And so, if we can engage these non-angling masses to understand what we do, we're going to be better off. And we also are going to have to recognize that you're never going to win over the non-angler promoting non-natives and stalking. And we need to become, you know, the stewards that we've said we were.

You know, we have claimed to be the best steward of the resource in the sporting community since I was a child, I've always heard it. And I used to believe it. I'm not sure we can say that anymore. No group of sportsmen has become more accepting of non-natives or more dependent on husbandry, you know, hybrids, triploid, stalking, on and on and on, than the trout fly fisherman. And that's not good stewardship.

So, either we admit that we're not the stewards we think we are, or say we are, or let's become a little better steward, which would be my ideal, you know, it goes beyond habitat. You know, this isn't as simple as putting woody debris back and calling it good and moving on. In a way, it's much deeper, which kind of pushes me toward this catch and release as an unnecessary thing. I'm an angler, I find that statement absurd.

And I'll tell you, and maybe you've heard it, in Maine since I was a teen, when you bump into somebody in the woods and you've got a map out, and you're trying to figure out how to get somewhere, you're out exploring, and you say, you know, "Hey, by the way, I'm having trouble finding this pond. Is it any good worth fishing?" If it's not, you know, they say, "It's fished out. Don't bother, it's fished out."

They don't say it's habitated out or it's warm, the water warmed, or a bigfoot ate the fish or the aliens took them, they say it's fished out. That's quite telling, Tom. I don't think these people are wrong. In fact, many cases they probably did it. Who are we to say that that angler who knows way more about what's going on in those woods than we do firsthand is wrong.

I know they're not wrong, and they know they're not wrong, but somehow the industry is taking the position that these people are wrong. And I say if our harvest is non-impactful, why is it that I gonna walk from my car before I start catching fish? Why is it I have to row my boat, you know, before start catching fish? Why is all the bad habitat around bridges, 100 yards up, 100 yards down? That's, you know, fool headed, because it's simply not true.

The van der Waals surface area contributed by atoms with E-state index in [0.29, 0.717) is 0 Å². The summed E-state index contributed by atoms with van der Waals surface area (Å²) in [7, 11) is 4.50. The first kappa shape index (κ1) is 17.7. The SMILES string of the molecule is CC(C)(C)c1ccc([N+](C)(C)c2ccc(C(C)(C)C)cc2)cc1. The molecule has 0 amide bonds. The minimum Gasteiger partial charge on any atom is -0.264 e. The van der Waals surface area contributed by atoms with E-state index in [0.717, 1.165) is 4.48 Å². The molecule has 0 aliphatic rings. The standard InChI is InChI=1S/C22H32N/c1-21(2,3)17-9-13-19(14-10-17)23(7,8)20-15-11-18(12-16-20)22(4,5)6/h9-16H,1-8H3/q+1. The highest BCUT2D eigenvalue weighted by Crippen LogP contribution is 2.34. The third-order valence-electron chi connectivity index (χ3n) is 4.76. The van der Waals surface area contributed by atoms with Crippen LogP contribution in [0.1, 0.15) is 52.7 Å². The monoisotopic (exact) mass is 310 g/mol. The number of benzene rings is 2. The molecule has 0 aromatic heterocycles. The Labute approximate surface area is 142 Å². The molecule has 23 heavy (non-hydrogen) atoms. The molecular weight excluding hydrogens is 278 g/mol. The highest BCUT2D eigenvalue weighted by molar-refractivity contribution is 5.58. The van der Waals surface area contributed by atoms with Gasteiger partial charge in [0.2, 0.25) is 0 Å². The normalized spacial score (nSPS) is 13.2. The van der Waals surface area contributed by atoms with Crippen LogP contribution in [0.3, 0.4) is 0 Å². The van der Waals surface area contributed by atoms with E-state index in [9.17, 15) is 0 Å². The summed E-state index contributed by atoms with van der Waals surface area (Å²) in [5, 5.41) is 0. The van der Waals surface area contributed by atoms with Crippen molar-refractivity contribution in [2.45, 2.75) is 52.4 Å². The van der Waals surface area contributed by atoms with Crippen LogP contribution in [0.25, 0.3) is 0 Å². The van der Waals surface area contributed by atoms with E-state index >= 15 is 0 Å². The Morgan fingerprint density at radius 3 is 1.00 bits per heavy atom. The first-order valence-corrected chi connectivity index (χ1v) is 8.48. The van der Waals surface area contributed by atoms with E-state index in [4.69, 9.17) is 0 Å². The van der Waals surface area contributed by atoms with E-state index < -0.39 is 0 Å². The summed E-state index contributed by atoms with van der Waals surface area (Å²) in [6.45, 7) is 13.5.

Our impact is not compensatory, it's additive. And what's happening is in an attempt to broaden the tent, and to appease, you know, our fellow anglers, we're lowering the bar, and we're telling them that your behavior is not a problem, you are not contributing to the problem here. And yet for, you know, 40 years, we told that same angler that they were.

There was a time you couldn't buy a piece of TU schwag that didn't say, "Catch and release." Now there might be one product left. And sadly, it's called the Retro trucker hat. It's like, that's not a retro message, I can assure you, that's a message we need to get back to. We were wrong when we said catch and release was the end all to our fishing woes. We are equally wrong when we say habitat is the end of our fishing, catching, you know, and all for fishing woes. It's total solutions, Tom.

And until we stop playing with partial solutions, we're not going to get there. I find it disingenuous that some of the same people who are saying you know, our harvest is not hurting anything are sitting in meetings when their local fishery goes to crap, asking for better regs. It's like, wait a minute, you just said that's not a problem, now you're saying, you know, you need lower bag limits? You know, this is that hypocrisy that's coming out of our ranks right now.

And what's interesting is the only ones believing it is us, Tom. I'm not hearing this. I talk to anglers all day long. I'm on the water 100 plus days a year. And do you know what they tell me, that, you know, voluntary catch and release is way up. And they don't believe what we're trying to tell them, they don't even understand why we're trying to tell them that. They know that while they might practice catch and release, they've got, you know, 10 neighbors that don't that who in aggregate can do a lot of damage.

And we need to stop this stuff. We need to stop saying things that simply aren't true if we are to be, you know, taken serious. And it's same things going on with you know, the good non-native, bad non-native. We can't sit there defending brown trout, and then you know, lose our minds when smallmouth bass enter the Rapid River, which is the case and the case. Brown trout, smallmouth bass are imperiling the most spectacular wild native brook trout river in the country.

And people are up in arms. And yet some of the same people who are up in arms about them, they're defending brown trout elsewhere. You know, where are we going to be when bass find their way into the Beaverhead or pike find their way into the to the Batton Kill? Are we gonna just shut up because we should, because, you know, we didn't give the other guy that courtesy? Or are we going to be hypocrites and say, this is, you know, an outrage, these fish are terrible, they need to go?

And so, you know, I've watched us dig ourselves into a hole with these, you know, totally random positions. And I said, you know, we are just racing to a wall and we're gonna crash that wall at some point. It might be a dam, you know, we're running around every dam has got to go. Well, I'm pretty sure we're not going to be there when that dam is Glen Canyon or Navajo Dam, or Yellowtail Dam. I'm pretty sure we're gonna go really quiet, Tom.